Busy bees remain close to our hearts

Joe Kennedy – Country Matters
Sunday Independent issue of 7th June, 2020

Lingering lockdowners may lounge on their lilos and turn the pages of a new book called The Bee’s Knees, a treatise on man’s best-friendin-the-blossoms battling for survival in a cruel world of pesticides, monoculture and manicured lawns.

General readers may be aghast at a suggestion that some apiarists might sleep with bees on — not in — a hive. It’s soporific, The Bee’s Knees author James Morrissey told me, with the warmth of 50,000 insects and the aromas of pollen, nectar and honey. There is an illustration of a canopied bed on which to snooze away the day’s cares.

This book is skilfully designed and illustrated, with interviews of bee persons by Lorna Siggins, and published in honey colours by Currach Books at €19.99 and has appropriately appeared in a season which augurs well for the insects after years of gloom.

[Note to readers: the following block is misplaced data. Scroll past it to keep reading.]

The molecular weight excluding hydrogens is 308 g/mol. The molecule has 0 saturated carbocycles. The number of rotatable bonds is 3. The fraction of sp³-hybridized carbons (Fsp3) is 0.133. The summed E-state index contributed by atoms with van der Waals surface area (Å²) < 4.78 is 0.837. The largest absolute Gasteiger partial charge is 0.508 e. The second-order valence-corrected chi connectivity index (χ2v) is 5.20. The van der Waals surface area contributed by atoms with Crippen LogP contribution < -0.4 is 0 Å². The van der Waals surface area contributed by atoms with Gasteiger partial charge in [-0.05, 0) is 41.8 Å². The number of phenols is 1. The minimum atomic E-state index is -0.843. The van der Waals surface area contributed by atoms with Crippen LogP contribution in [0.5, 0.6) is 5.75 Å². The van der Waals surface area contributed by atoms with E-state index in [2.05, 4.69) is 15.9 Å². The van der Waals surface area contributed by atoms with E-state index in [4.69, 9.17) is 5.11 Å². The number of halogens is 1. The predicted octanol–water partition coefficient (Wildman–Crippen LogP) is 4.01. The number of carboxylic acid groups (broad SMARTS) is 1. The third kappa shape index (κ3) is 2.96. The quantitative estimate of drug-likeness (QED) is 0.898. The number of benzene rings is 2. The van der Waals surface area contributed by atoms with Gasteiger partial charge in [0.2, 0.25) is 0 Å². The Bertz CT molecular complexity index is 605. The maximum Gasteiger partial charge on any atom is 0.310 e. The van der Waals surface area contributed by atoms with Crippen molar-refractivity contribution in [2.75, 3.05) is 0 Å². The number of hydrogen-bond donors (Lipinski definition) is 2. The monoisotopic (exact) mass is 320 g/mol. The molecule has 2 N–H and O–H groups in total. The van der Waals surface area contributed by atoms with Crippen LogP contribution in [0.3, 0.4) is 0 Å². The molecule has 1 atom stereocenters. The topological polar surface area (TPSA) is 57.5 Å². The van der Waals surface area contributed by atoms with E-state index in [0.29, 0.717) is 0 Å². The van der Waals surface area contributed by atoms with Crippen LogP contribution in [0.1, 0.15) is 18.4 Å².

This may well be a happy bee time with more honey bees visible in gardens, helped by householders who are providing food for them in encouraging red clovers in grassy places and early flowering plants. Dead nettle and archangel are followed by lupins, salvias, delphinium and honeysuckle, thyme and borage and especially lavender. But more flowers are needed with mowed lawn spaces kept to a minimum of trimmed pathway edges.

Bees have had a history of problems from disease pandemics to herbicide/pesticide-driven colony collapses. Flowering plants evolved with bees. As a bee travels from flower to flower collecting nectar to fuel flight and pollen to feed its family, it moves pollen from stamen to pistil — so plants can produce seeds.

The poet Kahlil Gibran described the symbiotic relationship: “To a bee, a flower is the fountain of life and to the flower the bee is a messenger of love.” The naturalist Roger Deakin asked: “Just what would we do without bees? They are close to all our hearts.”

The Bee’s Knees by James Morrissey is available here.